Economics Essay

3735 Words Mar 5th, 2014 15 Pages

What is Monetary Policy 1
The Need for Monetary Policy 1
Monetary Policy Tools 2
Types of Monetary Policy 4
Should the Central Bank control the Money Supply or Interest Rate 7
Uses of Monetary Policy 9
Drawbacks of Monetary Policy 11
The Effectiveness of Monetary Policy 12
Monetary Policy of Pakistan 13

What is Monetary Policy

Monetary policy is the process by which the monetary authority of a country controls the supply of money, often targeting a rate of interest for the purpose of promoting economic growth and stability. The official goals usually include relatively stable prices and low unemployment. Monetary theory provides insight into how to craft optimal monetary policy. It is referred to as
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As a result of this, the government must intervene to prevent this rapid money growth or else it can prove to be bad for the economy.
Thus as a result of this, monetary policy plays an important role in helping the government stabilize the economy.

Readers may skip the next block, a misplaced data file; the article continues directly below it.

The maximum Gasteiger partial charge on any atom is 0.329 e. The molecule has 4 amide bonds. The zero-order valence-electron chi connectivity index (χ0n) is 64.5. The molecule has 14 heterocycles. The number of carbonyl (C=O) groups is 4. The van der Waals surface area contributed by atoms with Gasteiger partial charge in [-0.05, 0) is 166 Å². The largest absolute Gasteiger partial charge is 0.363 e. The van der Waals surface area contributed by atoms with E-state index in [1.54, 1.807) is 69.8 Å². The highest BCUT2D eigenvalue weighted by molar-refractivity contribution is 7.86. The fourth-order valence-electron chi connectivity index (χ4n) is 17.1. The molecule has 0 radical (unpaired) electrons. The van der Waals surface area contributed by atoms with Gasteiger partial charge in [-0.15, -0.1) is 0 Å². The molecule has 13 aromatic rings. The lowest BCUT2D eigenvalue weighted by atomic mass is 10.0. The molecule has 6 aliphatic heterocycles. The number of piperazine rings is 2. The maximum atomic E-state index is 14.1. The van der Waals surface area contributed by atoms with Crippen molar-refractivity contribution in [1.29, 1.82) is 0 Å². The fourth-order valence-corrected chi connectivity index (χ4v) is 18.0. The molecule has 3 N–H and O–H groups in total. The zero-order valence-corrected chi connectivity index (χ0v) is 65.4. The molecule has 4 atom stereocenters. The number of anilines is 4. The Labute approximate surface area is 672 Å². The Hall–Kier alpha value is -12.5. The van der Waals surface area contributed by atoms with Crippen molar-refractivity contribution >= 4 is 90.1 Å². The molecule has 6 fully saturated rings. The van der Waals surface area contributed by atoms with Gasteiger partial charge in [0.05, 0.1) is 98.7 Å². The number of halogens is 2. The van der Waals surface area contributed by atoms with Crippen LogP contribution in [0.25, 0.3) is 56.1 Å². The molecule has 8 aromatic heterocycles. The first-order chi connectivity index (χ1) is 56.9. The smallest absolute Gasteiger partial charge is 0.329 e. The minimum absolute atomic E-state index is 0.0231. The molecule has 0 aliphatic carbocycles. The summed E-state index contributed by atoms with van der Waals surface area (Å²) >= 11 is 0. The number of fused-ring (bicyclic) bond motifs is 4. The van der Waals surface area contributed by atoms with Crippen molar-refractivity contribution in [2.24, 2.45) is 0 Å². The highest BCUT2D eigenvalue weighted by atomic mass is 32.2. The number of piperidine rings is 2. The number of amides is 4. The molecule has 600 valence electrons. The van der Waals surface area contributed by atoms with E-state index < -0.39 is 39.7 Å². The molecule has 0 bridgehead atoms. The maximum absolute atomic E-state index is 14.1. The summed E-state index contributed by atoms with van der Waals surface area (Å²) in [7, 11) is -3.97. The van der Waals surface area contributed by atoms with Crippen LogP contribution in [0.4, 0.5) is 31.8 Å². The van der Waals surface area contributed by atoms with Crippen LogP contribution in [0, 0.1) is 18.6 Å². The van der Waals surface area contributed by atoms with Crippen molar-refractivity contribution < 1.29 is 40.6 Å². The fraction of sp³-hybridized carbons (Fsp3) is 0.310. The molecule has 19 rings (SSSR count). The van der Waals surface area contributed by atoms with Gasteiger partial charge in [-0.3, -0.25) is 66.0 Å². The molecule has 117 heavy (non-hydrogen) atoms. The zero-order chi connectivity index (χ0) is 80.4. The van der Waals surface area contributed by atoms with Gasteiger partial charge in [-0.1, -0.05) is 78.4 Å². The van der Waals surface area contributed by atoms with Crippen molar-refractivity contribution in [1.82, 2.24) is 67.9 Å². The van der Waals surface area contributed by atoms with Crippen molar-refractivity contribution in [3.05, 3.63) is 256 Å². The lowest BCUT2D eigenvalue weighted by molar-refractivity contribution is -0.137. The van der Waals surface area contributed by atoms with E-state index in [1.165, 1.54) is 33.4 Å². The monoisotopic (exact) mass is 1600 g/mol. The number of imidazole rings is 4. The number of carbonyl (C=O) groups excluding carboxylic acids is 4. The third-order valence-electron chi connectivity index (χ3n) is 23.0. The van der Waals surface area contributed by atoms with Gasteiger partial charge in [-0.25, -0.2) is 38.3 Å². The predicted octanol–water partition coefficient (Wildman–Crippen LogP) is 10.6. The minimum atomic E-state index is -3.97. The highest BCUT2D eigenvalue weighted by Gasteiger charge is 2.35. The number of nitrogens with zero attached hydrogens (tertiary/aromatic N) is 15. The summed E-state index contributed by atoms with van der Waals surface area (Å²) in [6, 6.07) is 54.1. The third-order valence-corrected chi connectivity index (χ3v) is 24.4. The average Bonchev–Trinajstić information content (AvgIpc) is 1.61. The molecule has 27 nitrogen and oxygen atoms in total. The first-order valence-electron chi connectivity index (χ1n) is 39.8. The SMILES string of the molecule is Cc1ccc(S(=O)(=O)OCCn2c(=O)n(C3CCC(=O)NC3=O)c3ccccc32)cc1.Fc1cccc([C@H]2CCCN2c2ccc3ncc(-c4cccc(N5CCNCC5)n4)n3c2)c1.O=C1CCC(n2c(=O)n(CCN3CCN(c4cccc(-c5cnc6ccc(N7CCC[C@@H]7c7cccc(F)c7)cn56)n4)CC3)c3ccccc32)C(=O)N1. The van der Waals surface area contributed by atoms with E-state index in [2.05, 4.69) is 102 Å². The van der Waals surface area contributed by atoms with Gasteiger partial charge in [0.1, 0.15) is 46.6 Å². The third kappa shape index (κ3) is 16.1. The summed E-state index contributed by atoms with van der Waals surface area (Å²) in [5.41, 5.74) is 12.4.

Monetary Policy Tools

The Central Bank attempts to achieve economic stability by varying the quantity of money in circulation, the cost and availability of credit, and the composition of a country's national debt. The Central Bank has three tools available to it in order to implement monetary policy: 1. Open market operations 2. Reserve requirements 3. The 'Discount Window'

Open market operations are just that, the buying or selling of Government bonds by the Central Bank in the open market. If the Central Bank were to buy bonds, the effect would be to expand the money supply and hence lower interest rates, the opposite is true if bonds are sold. This is the most widely used instrument in the day to day control of the money supply due to its ease of use, and the relatively smooth interaction it has with the economy as a whole.
Reserve requirements are a percentage of commercial banks', and other depository institutions', demand deposit liabilities (i.e. chequing accounts) that must be kept on deposit at the Central Bank as a requirement of Banking Regulations. Though seldom used, this percentage may be changed by the Central Bank at any

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